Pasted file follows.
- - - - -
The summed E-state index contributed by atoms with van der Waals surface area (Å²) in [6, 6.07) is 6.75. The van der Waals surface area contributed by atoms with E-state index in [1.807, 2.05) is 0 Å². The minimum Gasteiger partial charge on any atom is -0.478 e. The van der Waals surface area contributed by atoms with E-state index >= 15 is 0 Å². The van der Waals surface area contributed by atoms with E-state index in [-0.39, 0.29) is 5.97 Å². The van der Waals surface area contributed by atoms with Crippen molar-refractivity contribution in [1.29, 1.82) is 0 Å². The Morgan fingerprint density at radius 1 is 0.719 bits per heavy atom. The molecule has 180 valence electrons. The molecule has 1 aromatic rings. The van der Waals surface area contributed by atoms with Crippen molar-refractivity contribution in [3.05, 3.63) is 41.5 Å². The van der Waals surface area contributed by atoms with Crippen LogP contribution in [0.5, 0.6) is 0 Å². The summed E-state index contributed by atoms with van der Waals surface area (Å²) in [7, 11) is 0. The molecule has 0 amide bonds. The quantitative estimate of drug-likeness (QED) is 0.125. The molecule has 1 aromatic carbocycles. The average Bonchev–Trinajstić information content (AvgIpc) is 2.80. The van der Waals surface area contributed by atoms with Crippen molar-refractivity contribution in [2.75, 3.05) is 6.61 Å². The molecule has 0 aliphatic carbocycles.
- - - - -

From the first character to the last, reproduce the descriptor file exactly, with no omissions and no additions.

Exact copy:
The summed E-state index contributed by atoms with van der Waals surface area (Å²) in [6, 6.07) is 6.75. The van der Waals surface area contributed by atoms with E-state index in [1.807, 2.05) is 0 Å². The minimum Gasteiger partial charge on any atom is -0.478 e. The van der Waals surface area contributed by atoms with E-state index >= 15 is 0 Å². The van der Waals surface area contributed by atoms with E-state index in [-0.39, 0.29) is 5.97 Å². The van der Waals surface area contributed by atoms with Crippen molar-refractivity contribution in [1.29, 1.82) is 0 Å². The Morgan fingerprint density at radius 1 is 0.719 bits per heavy atom. The molecule has 180 valence electrons. The molecule has 1 aromatic rings. The van der Waals surface area contributed by atoms with Crippen molar-refractivity contribution in [3.05, 3.63) is 41.5 Å². The van der Waals surface area contributed by atoms with Crippen LogP contribution in [0.5, 0.6) is 0 Å². The summed E-state index contributed by atoms with van der Waals surface area (Å²) in [7, 11) is 0. The molecule has 0 amide bonds. The quantitative estimate of drug-likeness (QED) is 0.125. The molecule has 1 aromatic carbocycles. The average Bonchev–Trinajstić information content (AvgIpc) is 2.80. The van der Waals surface area contributed by atoms with Crippen molar-refractivity contribution in [2.75, 3.05) is 6.61 Å². The molecule has 0 aliphatic carbocycles.